Seven British tourists killed in Nepal plane crash

The aftermath of today's crash in Kathmandu. Credit: Stringer/Reuters

Tributes have poured in for the seven British men who were among 19 people who died in a Nepal plane crash today.

The men were identified by local travel company Sherpa Adventures as Raymond Eagle, 58, Christopher Davey, 51, Vincent Kelly, 50, Darren Kelly, 45, Timothy Oakes, 57, Stephen Holding, 60, and Benjamin Ogden, 27.

The men were killed when a twin-engine propeller Dornier plane crashed shortly after take-off at about 6:15am local time, landing in a field near the capital, Kathmandu.

Five Chinese people, three Nepalese passengers and four crew members were also killed, with reports suggesting the accident was caused by a bird strike.

The British group, who arrived in Nepal on Wednesday and were due to begin trekking today, were travelling with Hampshire-based travel company Explore Worldwide.

The wife of Timothy Oakes, Angie Gaunt, said she hopes his death doesn't "deter people" from taking adventurous trips.

Vincent Kelly was a long standing supporter of Bolton Lads & Girls Club Board, fellow club member and Mr Kelly’s friend of over 25 years, Mark Brocklehurst, said

Vincent Kelly (left) and Mark Brocklehurst (right) at the end of the JOGLE8 challenge in aid of Bolton Lads & Girls Club Credit Credit: Bolton Lads & Girls Club

The British group, who arrived in Nepal on Wednesday and were due to begin trekking today, were travelling with Hampshire-based travel company Explore Worldwide.

Mr Toft said the plane belonged to Nepal's domestic airline Sita Air, which is approved by airline authorities.

He added: "The weather was good. The plane was departing for Lukla and our passengers were heading for Everest Base Camp at the start of their trek.

"We have no more information at present."

He said the company was sending a representative to Nepal and she would arrive in the country tomorrow.

Tribhuvan International Airport (right) where the plane began its journey. Credit: Google Maps

The plane was heading east towards Lukla, the gateway to Mount Everest and a popular destination for trekkers, when it crashed near the Manohara River to the south west of the city.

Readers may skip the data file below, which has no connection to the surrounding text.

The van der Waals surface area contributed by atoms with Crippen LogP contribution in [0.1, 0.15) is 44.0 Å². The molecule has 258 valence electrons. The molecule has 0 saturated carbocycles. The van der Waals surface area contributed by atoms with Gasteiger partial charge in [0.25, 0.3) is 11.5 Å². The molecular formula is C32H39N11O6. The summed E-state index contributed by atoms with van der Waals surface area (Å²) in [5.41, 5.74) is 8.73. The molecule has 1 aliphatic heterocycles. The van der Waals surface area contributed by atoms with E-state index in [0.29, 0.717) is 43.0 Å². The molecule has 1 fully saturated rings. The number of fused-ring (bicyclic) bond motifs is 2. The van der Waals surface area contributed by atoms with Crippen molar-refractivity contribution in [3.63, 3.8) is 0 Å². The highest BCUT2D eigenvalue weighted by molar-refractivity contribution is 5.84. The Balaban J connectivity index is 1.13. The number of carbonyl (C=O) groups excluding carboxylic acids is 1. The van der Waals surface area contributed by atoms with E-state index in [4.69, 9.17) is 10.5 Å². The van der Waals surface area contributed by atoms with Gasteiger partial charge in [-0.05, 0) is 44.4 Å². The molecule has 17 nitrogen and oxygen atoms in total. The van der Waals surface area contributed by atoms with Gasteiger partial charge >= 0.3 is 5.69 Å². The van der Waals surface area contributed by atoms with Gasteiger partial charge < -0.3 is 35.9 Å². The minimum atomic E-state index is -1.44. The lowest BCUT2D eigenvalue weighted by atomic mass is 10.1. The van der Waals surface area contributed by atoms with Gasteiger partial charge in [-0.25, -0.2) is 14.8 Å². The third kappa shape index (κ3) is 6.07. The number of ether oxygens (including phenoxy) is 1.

The pilot reported trouble two minutes after take-off, and Tribhuvan International Airport official Ratish Chandra Suman said the plane appeared to have been trying to turn back to the airport.

Rescue team members work at the site where a Dornier aircraft crashed in Kathmandu, Nepal. Credit: Navesh Chitrakar / Reuters

Harimaya Tamang, who lives near the crash site, said: "We thought the pilot was trying to force land because it was on fire and the river area had open space to land.

"The plane hit the ground, bounced once but it did not break. The plane was already on fire, the local people rushed with buckets and tried to put out the flames but it was too hot and people could not get close enough."

The crash site in Nepal. Credit: Stringer/Reuters

Footage taken by witnesses using mobile phones showed the front section of the plane was on fire when it hit the ground, and that it appeared the pilot had attempted to land the plane on open ground beside a river.

The fire quickly spread to the rear, but the tail was still in one piece at the crash site, reported to be near a slum about 500m from Kathmandu's Tribhuwan International Airport.

A woman cries at the crash site in Kathmandu. Credit: Navesh Chitrakar / Reuters

Villagers were unable to approach the plane because of the fire and it took some time for firefighters to reach the area and bring the blaze under control.

Soldiers and police sifted through the crash wreckage looking for bodies and documents to help identify the victims.

People watch the burning wreckage. Credit: Navesh Chitrakar / Reuters

Thousands of Westerners head to the Himalayas every year to trek in the region around Mt Everest, the world's highest peak.

Autumn is considered the best time to trek in the area.

The fire is extinguished by rescue teams. Credit: Navesh Chitrakar / Reuters

The Foreign Office has set up a helpline for concerned relatives on 0207 008 1500.